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The Forefront of Space Science

Transmitting Information about the Universe via a Small Circuit Space Communications by the Cutting-Edge Radio-wave Engineering Technology
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A small antenna is required in radio-wave communication engineering, as well as the integrated circuit above. As MMIC has a thin structure, a planar antenna suitable for it is frequently used. Recently, a prototype transceiver with antenna was fabricated, that uses an Active Integrated Antenna (AIA) combining these devices. Since the design of such a multi-functional electronic circuit with antenna is complex, however, we need a computer-aided design (CAD) tool for the antenna/circuit design. In this way, we are also advancing R&D of a design tool in addition to design methodology. Figure 3 shows a prototype of a compact antenna-equipped transmitter AIA, which was manufactured with the design tool and a 40W-class, 32-element AIA array using the transmitter AIA. We successfully made it smaller and lighter, while maintaining multi-functionality and high power. Our final target is the world’s smallest transceiver with antenna at a size of tens millimeter square.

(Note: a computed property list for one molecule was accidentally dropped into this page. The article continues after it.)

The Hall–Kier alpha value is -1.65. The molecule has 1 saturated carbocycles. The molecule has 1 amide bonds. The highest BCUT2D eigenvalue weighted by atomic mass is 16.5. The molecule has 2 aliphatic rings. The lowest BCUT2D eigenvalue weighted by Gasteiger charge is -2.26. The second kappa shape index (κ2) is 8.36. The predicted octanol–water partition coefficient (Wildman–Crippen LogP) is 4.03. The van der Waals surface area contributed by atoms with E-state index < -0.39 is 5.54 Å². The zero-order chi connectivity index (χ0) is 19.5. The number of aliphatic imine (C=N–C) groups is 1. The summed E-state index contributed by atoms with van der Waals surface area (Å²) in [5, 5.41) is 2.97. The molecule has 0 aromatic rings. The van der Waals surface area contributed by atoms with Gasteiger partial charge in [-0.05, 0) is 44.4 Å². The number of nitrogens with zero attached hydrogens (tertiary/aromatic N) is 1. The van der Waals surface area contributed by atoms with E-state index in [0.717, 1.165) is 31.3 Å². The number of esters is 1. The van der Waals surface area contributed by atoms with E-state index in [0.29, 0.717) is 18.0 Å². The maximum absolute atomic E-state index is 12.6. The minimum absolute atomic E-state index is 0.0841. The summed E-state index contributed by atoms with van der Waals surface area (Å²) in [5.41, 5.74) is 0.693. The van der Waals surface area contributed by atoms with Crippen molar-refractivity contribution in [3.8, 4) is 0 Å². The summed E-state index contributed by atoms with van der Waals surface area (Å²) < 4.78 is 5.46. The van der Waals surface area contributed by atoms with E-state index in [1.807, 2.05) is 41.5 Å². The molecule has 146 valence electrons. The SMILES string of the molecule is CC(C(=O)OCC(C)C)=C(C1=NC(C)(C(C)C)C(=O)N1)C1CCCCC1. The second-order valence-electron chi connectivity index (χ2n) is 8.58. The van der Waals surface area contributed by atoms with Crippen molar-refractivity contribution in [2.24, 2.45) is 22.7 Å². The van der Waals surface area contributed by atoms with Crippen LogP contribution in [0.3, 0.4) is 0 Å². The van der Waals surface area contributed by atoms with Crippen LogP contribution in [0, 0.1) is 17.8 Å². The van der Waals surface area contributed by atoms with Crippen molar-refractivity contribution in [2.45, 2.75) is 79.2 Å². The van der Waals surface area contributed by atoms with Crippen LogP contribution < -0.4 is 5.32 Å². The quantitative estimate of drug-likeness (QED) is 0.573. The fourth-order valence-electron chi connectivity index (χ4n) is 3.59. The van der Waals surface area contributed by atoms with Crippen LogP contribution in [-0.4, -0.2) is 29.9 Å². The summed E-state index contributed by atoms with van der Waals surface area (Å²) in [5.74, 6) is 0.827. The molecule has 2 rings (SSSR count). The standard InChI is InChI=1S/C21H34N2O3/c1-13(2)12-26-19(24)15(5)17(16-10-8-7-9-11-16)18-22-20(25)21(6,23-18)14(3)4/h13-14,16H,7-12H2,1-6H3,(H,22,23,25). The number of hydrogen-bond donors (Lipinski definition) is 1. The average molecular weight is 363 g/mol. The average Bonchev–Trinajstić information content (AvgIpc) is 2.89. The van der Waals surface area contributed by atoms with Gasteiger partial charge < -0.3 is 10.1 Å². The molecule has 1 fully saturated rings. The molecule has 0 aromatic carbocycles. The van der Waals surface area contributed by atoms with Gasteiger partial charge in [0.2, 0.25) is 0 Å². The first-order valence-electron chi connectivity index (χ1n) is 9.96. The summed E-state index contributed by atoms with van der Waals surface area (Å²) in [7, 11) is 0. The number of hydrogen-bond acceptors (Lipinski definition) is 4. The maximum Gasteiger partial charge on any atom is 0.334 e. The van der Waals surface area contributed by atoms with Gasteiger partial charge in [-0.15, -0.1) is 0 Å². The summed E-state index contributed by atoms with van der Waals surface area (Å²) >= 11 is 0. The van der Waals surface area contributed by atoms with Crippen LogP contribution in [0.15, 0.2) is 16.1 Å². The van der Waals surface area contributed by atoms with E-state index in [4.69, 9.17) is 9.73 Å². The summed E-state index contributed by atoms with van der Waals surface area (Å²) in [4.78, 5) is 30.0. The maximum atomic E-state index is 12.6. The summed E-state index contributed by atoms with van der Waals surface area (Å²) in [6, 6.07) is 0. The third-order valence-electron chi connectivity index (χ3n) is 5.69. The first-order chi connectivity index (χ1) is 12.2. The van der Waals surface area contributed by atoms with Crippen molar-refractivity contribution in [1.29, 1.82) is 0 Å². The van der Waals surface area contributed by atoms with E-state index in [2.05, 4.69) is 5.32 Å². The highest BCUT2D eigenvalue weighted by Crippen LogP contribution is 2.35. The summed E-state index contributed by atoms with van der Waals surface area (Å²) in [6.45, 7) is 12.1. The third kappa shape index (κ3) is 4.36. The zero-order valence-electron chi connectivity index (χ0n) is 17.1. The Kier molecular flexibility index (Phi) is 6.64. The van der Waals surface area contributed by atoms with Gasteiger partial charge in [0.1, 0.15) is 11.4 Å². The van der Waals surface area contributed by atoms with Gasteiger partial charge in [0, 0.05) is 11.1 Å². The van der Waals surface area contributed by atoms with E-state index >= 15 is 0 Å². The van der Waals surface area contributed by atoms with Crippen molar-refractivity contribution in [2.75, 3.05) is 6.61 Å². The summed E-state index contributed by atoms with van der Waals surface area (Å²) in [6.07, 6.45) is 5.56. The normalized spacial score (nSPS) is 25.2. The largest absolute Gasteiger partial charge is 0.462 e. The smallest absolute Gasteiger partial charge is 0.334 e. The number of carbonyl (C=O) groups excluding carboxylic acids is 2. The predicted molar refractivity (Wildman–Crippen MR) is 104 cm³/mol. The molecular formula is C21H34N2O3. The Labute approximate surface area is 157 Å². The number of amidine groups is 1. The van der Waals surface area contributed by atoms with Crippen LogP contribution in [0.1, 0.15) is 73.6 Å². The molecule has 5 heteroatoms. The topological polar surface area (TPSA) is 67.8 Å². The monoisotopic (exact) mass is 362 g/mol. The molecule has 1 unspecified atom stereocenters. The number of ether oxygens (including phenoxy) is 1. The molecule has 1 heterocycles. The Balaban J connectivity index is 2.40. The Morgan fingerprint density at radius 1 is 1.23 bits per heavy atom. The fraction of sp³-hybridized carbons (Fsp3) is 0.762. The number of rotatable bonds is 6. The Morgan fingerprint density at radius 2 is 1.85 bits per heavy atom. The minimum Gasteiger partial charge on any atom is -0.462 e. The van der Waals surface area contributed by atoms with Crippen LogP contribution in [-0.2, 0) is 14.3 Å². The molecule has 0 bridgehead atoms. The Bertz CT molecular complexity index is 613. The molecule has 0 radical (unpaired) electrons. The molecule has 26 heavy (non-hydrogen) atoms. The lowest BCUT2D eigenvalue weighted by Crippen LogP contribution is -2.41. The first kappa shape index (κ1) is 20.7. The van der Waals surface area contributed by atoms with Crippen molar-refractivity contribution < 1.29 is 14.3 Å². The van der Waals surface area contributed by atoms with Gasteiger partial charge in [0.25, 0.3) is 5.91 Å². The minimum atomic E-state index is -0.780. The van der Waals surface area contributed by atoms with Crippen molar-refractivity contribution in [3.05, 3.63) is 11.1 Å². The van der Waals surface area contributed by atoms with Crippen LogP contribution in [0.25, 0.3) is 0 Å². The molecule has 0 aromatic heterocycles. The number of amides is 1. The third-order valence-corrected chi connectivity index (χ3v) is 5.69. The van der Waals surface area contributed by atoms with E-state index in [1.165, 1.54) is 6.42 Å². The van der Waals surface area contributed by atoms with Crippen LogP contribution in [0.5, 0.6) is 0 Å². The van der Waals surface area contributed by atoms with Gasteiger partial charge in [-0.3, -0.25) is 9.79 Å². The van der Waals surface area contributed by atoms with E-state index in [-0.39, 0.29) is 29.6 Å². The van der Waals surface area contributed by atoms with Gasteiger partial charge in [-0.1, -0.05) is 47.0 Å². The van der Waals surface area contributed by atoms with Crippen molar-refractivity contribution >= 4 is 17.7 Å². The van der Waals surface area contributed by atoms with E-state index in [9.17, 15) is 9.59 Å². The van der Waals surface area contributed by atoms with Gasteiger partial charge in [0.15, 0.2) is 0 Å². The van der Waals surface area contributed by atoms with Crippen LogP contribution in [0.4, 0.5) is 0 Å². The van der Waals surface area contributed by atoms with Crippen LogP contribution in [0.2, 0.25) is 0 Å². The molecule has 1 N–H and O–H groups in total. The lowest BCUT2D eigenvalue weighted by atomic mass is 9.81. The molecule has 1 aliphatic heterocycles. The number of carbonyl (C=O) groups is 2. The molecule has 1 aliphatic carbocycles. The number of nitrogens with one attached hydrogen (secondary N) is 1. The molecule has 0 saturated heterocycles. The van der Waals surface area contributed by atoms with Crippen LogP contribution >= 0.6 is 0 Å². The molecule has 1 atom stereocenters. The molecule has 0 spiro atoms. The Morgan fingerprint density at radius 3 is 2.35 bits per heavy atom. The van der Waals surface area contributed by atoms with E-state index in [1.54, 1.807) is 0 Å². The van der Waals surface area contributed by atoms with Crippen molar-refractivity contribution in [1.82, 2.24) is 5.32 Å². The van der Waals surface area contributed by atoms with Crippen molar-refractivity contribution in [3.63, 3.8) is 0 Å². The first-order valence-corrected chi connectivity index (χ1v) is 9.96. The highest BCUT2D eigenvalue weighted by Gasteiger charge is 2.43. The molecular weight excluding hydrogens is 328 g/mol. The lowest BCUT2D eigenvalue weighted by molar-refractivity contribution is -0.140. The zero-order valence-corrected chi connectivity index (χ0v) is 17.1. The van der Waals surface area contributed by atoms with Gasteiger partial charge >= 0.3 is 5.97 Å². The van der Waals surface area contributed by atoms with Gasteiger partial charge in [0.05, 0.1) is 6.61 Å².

In order to build an ultra-high-speed wireless communication energy network system, we need an electronic phase control and an integrated array antenna using semiconductor element, or AIPAA. An “array antennaEis one that is made of many small regularly aligned antennas and functions in the same way as large parabola antenna shown in Fig. 1. An AIPAA is one that merges an AIA with an Active Phased Array Antenna (APAA). Since we can steer its antenna beam electronically, high-speed beam control becomes possible compared to the mechanical-drive type antenna. Accordingly, it is possible to communicate with and transmit energy to many communication points and fast-moving objects.

One unique aspect to our research is that it enables simultaneous transmission of information/communication and energy/power using a single radio-wave frequency. To demonstrate this function, we conducted an experiment to transmit electrical power and information to a robot or a rover used on the lunar surface and/or in a disaster area. Figure 4 is a snapshot of the experiment. The power transmitter is an AIA array with a total output of 120W. A wheel-driven rover positioned about 3m away was equipped with a detector array with an antenna (or rectenna), which converts the propagated wireless electric power to direct current. By installing a simple tracking function onto the power transmitter, we succeeded in wireless power transmission to the rover that was moving forward/back and left/right. MMIC is literally a “little giantEbecause this small power transmitter drives a large system. We are also planning to perform an experiment to communicate with a high-speed moving object while transmitting electric power to it.


Figure 4
Figure 4. Wireless energy transmission experiment to the rover (conducted in cooperation with the Institute for Unmanned Space Experiment Free Flyer, the Research Institute for Sustainable Humanosphere of Kyoto University, et al.)

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